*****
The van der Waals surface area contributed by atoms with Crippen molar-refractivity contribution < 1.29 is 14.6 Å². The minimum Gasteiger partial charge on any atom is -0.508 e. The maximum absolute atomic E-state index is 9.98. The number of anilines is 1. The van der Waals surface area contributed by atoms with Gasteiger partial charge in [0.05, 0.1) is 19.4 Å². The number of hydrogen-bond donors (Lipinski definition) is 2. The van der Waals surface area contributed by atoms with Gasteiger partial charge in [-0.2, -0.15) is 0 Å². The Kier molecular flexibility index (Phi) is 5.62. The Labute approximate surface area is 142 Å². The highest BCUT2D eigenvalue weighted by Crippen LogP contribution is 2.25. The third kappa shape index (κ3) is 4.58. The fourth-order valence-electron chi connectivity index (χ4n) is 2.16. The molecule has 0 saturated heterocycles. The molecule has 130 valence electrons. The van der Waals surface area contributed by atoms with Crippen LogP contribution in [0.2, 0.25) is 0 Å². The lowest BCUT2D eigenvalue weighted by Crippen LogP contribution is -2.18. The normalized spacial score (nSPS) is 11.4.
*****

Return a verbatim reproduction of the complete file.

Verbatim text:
The van der Waals surface area contributed by atoms with Crippen molar-refractivity contribution < 1.29 is 14.6 Å². The minimum Gasteiger partial charge on any atom is -0.508 e. The maximum absolute atomic E-state index is 9.98. The number of anilines is 1. The van der Waals surface area contributed by atoms with Gasteiger partial charge in [0.05, 0.1) is 19.4 Å². The number of hydrogen-bond donors (Lipinski definition) is 2. The van der Waals surface area contributed by atoms with Gasteiger partial charge in [-0.2, -0.15) is 0 Å². The Kier molecular flexibility index (Phi) is 5.62. The Labute approximate surface area is 142 Å². The highest BCUT2D eigenvalue weighted by Crippen LogP contribution is 2.25. The third kappa shape index (κ3) is 4.58. The fourth-order valence-electron chi connectivity index (χ4n) is 2.16. The molecule has 0 saturated heterocycles. The molecule has 130 valence electrons. The van der Waals surface area contributed by atoms with Crippen LogP contribution in [0.2, 0.25) is 0 Å². The lowest BCUT2D eigenvalue weighted by Crippen LogP contribution is -2.18. The normalized spacial score (nSPS) is 11.4.